Endangered Tibeto-Burman languages of Thailand

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David Bradley


There are three endangered indigenous Tibeto-Burman languages of Thailand: Bisu (bzi), Mpi (mpz) and Gong (ugo). Bisu is spoken in Chiang Rai Province, Mpi in Phrae and Nan provinces, and Gong in Suphanburi and Uthai Thani provinces. All are Burmic languages: Bisu and Mpi are Southern Ngwi (Yi Branch, Loloish) languages and Gong is a Burmish language.

The history of Bisu and Mpi is known from traditional stories. The Mpi came from southwest Yunnan and served as elephant keepers for the Princes of Phrae from over 200 years ago; the Bisu came from Kengtung State in northeast Burma to the south of the Chiang Rai area about 170 years ago. Bisu is still spoken in two villages north of Kengtung and one village nearby in Yunnan; other closely-related languages include Laomian further north; also further east, Sangkong in Yunnan and Phunoi in Laos, also known as Côông in Vietnam. Bi-Ka Hani languages closely related to Mpi are spoken in south Pu’er Prefecture in south Yunnan, but no Mpi is spoken there. The Gong were in the Kanchanaburi area about 240 years ago, as tributaries to the restored Chakri Dynasty, under the name Lawáa; no Gong are now known outside Thailand. Until recently, the Bisu and Mpi were known in Northern Thai as Lua’, a collective name for small tribal groups which mainly refers to various small groups speaking Mon-Khmer languages; the Gong were also included in this category.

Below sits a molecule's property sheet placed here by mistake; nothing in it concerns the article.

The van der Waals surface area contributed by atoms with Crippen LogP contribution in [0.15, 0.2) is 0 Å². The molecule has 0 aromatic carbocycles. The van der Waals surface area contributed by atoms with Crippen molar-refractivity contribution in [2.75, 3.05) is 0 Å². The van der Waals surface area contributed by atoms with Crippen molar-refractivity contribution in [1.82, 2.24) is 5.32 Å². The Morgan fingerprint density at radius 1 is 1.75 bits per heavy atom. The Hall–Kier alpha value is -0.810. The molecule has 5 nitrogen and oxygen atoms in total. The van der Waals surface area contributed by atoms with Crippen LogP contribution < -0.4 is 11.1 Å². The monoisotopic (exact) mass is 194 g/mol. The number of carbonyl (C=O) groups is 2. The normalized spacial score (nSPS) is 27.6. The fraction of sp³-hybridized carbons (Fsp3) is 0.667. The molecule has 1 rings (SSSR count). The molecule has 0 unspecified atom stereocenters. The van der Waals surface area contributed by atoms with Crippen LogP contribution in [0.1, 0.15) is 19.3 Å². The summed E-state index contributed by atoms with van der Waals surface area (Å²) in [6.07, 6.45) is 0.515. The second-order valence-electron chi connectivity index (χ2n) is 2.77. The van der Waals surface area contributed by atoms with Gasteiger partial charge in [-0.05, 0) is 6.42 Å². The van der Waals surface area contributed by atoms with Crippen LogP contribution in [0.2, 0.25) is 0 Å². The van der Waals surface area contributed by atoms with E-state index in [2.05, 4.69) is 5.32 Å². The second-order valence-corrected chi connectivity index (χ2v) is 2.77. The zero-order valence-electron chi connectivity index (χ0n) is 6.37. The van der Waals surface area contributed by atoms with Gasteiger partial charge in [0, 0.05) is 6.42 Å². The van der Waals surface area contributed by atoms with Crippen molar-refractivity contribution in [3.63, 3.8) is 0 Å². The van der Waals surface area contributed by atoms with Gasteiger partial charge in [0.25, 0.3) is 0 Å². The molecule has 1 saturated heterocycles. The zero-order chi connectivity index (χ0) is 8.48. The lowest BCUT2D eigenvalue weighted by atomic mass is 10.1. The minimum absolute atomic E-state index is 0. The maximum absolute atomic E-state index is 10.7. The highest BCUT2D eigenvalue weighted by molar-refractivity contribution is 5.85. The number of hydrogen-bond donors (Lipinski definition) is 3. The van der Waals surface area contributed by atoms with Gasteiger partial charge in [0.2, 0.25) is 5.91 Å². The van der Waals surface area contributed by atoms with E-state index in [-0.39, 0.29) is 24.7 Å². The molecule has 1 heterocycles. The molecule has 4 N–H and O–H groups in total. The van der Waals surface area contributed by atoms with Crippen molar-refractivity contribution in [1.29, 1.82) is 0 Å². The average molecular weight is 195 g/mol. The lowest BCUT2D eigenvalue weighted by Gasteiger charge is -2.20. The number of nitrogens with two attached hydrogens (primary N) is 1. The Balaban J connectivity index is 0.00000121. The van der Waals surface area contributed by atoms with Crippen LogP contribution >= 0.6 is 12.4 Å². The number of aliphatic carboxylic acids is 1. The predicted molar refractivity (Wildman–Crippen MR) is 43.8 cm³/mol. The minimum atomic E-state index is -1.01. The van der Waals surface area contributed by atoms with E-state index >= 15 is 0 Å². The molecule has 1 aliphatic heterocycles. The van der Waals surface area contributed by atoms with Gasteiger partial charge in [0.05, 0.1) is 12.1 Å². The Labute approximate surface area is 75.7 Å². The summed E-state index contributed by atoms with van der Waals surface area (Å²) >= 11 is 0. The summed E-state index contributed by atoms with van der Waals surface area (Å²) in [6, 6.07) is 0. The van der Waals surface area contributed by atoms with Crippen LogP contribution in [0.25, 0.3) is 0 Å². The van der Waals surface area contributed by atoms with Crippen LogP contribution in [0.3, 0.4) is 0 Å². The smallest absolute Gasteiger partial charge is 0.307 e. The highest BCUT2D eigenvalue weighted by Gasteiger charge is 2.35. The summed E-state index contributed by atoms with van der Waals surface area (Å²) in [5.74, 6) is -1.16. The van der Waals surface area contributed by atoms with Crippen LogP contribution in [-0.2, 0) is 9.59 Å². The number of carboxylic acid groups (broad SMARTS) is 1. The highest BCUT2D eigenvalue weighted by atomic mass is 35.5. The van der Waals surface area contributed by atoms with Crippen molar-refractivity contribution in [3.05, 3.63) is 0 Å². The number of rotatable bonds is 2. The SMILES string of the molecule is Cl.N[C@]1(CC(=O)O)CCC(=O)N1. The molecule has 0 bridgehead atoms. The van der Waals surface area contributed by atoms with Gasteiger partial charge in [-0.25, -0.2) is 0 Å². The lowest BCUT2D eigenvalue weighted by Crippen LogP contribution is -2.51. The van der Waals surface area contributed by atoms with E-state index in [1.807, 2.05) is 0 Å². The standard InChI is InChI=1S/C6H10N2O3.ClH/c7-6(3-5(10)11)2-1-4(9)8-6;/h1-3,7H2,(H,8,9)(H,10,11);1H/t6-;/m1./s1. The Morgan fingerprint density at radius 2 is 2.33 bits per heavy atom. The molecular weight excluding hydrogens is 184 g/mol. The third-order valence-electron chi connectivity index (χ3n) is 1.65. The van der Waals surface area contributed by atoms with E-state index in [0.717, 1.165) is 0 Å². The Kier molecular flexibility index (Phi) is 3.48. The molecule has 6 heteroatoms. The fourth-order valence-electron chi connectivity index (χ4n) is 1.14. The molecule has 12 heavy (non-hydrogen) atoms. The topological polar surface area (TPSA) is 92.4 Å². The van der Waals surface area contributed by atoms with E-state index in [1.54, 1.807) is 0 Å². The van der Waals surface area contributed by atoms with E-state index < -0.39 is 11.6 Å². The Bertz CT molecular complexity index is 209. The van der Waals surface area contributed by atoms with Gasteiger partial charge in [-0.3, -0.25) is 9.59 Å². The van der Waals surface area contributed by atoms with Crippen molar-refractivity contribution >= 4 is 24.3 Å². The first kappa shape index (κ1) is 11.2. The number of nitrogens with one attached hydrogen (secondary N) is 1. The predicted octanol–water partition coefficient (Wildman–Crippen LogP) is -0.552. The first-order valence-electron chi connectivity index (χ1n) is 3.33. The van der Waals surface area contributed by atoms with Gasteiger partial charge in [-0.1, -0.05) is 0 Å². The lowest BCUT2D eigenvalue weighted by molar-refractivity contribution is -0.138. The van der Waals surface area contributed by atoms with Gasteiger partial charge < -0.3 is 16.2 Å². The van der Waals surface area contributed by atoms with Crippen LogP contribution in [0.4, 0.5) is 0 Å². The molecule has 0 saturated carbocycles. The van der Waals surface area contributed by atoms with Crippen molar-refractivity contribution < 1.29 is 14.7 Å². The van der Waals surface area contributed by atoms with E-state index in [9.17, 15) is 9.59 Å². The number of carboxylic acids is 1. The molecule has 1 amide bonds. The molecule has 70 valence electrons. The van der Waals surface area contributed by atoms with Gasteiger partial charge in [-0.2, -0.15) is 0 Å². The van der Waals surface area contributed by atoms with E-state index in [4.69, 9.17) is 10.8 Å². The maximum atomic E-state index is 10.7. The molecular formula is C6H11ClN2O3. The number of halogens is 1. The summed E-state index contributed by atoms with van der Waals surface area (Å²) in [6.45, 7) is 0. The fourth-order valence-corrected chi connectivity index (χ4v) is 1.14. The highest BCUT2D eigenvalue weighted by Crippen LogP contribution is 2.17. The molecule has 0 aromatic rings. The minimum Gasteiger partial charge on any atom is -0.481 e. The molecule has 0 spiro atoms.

There have been various efforts for language documentation and maintenance with all three groups. The Bisu effort has been particularly long-standing and intense, the Gong effort has been long-standing but less intense, and for Mpi the effort started well but stopped many years ago when the trained in-group worker passed away. These three languages are a part of Thailand’s rich linguistic history, and the communities need both official support and ongoing expert linguistic assistance to strengthen their languages.

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